[OPE-L:379] Value Digressions & Questions

John R. Ernst (ernst@pipeline.com)
Tue, 31 Oct 1995 07:54:26 -0800

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This may or may not be a digression from
the task at hand. At any rate, what follows
are two areas which raise questions I've
had for some time about Marx's notion
of value in the first book of CAPITAL.
I'd appreciate any thoughts members of
this list might have.

1. As Marx begins his discussion of relative
surplus value, he introduces the idea of the
social value of a commodity differing from its
individual value. If I recall correctly, the
process of competition is simply referred to as
the mechanism by which the social value is to
fall to the individual value. Several questions
occur to me as he does this:

a. Are the concepts of individual and social
value present in the 1861-3 manuscripts?

b. In models is it legitimate simply to say that
the two magnitudes become equal without showing
how competition brings this about? In general,
are crises required to bring about intense price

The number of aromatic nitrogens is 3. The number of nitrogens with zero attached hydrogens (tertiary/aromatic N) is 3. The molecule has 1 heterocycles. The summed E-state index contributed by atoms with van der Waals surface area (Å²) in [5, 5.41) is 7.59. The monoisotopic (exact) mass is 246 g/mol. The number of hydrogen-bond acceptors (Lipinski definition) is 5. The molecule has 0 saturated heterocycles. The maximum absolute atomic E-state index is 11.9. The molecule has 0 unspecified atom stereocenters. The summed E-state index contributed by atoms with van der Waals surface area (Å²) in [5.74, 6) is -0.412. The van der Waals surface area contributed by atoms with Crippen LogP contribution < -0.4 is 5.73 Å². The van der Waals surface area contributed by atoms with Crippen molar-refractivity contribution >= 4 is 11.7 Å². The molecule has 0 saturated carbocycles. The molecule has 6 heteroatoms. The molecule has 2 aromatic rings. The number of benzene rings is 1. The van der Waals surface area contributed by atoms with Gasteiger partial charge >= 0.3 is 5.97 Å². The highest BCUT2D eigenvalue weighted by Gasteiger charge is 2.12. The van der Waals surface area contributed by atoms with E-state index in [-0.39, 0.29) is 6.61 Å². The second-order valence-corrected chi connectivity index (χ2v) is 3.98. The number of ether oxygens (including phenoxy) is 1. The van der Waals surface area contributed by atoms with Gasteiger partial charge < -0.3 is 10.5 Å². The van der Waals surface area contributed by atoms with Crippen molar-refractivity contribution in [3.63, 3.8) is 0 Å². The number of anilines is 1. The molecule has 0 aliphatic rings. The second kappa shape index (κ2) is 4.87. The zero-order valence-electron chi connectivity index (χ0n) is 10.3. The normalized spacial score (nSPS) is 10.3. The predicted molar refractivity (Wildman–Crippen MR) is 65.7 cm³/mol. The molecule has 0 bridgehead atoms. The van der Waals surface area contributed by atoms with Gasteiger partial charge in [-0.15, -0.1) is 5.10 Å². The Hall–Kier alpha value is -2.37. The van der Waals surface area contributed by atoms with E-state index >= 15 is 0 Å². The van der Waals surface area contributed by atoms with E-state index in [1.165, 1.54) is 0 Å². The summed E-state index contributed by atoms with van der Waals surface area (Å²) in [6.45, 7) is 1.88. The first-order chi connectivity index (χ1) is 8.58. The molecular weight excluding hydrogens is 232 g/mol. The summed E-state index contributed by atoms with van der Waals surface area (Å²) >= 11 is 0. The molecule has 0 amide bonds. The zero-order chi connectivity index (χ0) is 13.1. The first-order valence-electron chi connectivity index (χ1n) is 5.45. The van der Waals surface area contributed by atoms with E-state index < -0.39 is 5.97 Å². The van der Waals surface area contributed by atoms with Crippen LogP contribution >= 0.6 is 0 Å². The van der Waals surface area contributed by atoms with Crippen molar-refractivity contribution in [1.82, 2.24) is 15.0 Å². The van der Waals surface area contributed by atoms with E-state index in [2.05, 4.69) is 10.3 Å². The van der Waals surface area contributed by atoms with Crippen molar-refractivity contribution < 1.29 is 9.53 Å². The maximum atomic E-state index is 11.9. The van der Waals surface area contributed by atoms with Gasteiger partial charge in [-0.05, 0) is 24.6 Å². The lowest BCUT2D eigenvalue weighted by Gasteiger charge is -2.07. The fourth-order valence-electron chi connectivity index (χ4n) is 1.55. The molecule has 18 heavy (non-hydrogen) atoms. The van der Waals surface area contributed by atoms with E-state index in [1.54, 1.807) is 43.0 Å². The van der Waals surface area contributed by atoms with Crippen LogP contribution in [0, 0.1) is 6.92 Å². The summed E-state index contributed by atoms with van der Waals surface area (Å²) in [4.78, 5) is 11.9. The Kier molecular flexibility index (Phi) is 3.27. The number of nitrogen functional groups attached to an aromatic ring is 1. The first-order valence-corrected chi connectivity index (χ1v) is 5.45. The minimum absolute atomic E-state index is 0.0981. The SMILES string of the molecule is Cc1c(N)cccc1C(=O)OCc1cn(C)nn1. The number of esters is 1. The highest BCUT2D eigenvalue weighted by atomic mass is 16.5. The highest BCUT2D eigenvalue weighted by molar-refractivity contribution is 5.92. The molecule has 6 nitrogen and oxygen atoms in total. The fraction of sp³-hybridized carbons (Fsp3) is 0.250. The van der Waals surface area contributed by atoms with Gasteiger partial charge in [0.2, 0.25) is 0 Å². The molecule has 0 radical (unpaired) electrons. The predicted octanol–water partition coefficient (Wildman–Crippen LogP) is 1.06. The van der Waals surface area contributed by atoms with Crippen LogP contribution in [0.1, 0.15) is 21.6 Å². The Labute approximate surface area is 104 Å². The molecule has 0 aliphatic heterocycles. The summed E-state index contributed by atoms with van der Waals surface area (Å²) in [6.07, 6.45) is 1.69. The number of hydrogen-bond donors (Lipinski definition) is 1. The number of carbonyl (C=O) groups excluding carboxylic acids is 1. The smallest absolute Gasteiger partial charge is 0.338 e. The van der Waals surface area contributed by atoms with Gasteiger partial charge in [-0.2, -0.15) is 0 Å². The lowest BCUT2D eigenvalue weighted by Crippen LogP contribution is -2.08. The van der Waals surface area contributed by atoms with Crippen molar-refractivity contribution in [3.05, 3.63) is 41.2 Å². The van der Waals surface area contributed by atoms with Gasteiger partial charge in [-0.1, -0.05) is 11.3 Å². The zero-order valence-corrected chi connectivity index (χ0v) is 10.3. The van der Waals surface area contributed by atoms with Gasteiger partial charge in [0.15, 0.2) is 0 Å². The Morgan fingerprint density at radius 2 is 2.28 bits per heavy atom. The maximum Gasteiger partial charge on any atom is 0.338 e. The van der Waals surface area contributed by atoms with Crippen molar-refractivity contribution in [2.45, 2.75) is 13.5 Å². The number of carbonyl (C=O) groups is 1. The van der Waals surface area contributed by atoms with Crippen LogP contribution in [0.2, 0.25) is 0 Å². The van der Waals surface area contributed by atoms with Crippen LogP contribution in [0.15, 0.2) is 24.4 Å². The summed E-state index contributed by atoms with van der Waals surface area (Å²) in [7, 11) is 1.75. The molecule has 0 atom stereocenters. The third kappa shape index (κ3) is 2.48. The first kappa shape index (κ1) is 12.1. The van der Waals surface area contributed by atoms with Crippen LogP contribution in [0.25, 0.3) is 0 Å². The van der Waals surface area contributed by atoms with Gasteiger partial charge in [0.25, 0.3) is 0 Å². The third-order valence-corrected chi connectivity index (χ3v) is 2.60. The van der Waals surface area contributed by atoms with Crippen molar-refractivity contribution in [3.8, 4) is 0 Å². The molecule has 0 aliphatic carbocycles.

c. In doing empirical work, how does one know if
one is capturing the individual value or the
social value?

2. Does the worker in one country create the same
amount of value as a worker in another, given
differences in productivity? It seems to me
that Marx in the first book says answers this
question in two different ways. In Part VI,
the worker in the more productive country is
seen to produce as if she/he created more value
in a day. In Part VII, the opposite or, rather,
both workers create the same amount of value in
a day. Is this a problem or are we back to
individual value and social value?

If you've got the time, I'd appreciate comments on
these "digressions."


John Ernst